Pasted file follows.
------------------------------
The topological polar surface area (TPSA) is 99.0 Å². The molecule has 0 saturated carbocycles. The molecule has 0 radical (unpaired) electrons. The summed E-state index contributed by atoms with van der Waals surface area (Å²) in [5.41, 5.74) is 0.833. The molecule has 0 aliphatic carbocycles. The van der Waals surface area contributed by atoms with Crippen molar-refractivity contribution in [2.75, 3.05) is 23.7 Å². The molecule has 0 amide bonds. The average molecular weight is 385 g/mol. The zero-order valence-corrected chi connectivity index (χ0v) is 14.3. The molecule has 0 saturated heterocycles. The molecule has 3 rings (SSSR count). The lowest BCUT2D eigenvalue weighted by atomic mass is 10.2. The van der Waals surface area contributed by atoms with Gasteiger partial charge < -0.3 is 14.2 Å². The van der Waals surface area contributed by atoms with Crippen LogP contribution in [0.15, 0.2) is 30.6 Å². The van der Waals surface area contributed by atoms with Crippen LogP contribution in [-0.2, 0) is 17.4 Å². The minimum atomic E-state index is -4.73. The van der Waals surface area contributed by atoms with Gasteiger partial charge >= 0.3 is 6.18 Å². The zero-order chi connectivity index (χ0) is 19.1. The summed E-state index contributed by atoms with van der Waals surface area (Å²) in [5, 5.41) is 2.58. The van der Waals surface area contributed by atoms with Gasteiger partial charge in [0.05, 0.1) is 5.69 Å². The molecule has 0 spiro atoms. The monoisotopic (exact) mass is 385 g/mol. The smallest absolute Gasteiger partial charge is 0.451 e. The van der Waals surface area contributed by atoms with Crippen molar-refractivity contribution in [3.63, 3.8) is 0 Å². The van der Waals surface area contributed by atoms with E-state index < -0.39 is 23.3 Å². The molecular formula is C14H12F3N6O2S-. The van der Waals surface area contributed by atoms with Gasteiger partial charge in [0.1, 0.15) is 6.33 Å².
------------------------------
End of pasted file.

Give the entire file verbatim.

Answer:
The topological polar surface area (TPSA) is 99.0 Å². The molecule has 0 saturated carbocycles. The molecule has 0 radical (unpaired) electrons. The summed E-state index contributed by atoms with van der Waals surface area (Å²) in [5.41, 5.74) is 0.833. The molecule has 0 aliphatic carbocycles. The van der Waals surface area contributed by atoms with Crippen molar-refractivity contribution in [2.75, 3.05) is 23.7 Å². The molecule has 0 amide bonds. The average molecular weight is 385 g/mol. The zero-order valence-corrected chi connectivity index (χ0v) is 14.3. The molecule has 0 saturated heterocycles. The molecule has 3 rings (SSSR count). The lowest BCUT2D eigenvalue weighted by atomic mass is 10.2. The van der Waals surface area contributed by atoms with Gasteiger partial charge < -0.3 is 14.2 Å². The van der Waals surface area contributed by atoms with Crippen LogP contribution in [0.15, 0.2) is 30.6 Å². The van der Waals surface area contributed by atoms with Crippen LogP contribution in [-0.2, 0) is 17.4 Å². The minimum atomic E-state index is -4.73. The van der Waals surface area contributed by atoms with Gasteiger partial charge >= 0.3 is 6.18 Å². The zero-order chi connectivity index (χ0) is 19.1. The summed E-state index contributed by atoms with van der Waals surface area (Å²) in [5, 5.41) is 2.58. The van der Waals surface area contributed by atoms with Gasteiger partial charge in [0.05, 0.1) is 5.69 Å². The molecule has 0 spiro atoms. The monoisotopic (exact) mass is 385 g/mol. The smallest absolute Gasteiger partial charge is 0.451 e. The van der Waals surface area contributed by atoms with Crippen molar-refractivity contribution in [3.63, 3.8) is 0 Å². The van der Waals surface area contributed by atoms with E-state index < -0.39 is 23.3 Å². The molecular formula is C14H12F3N6O2S-. The van der Waals surface area contributed by atoms with Gasteiger partial charge in [0.1, 0.15) is 6.33 Å².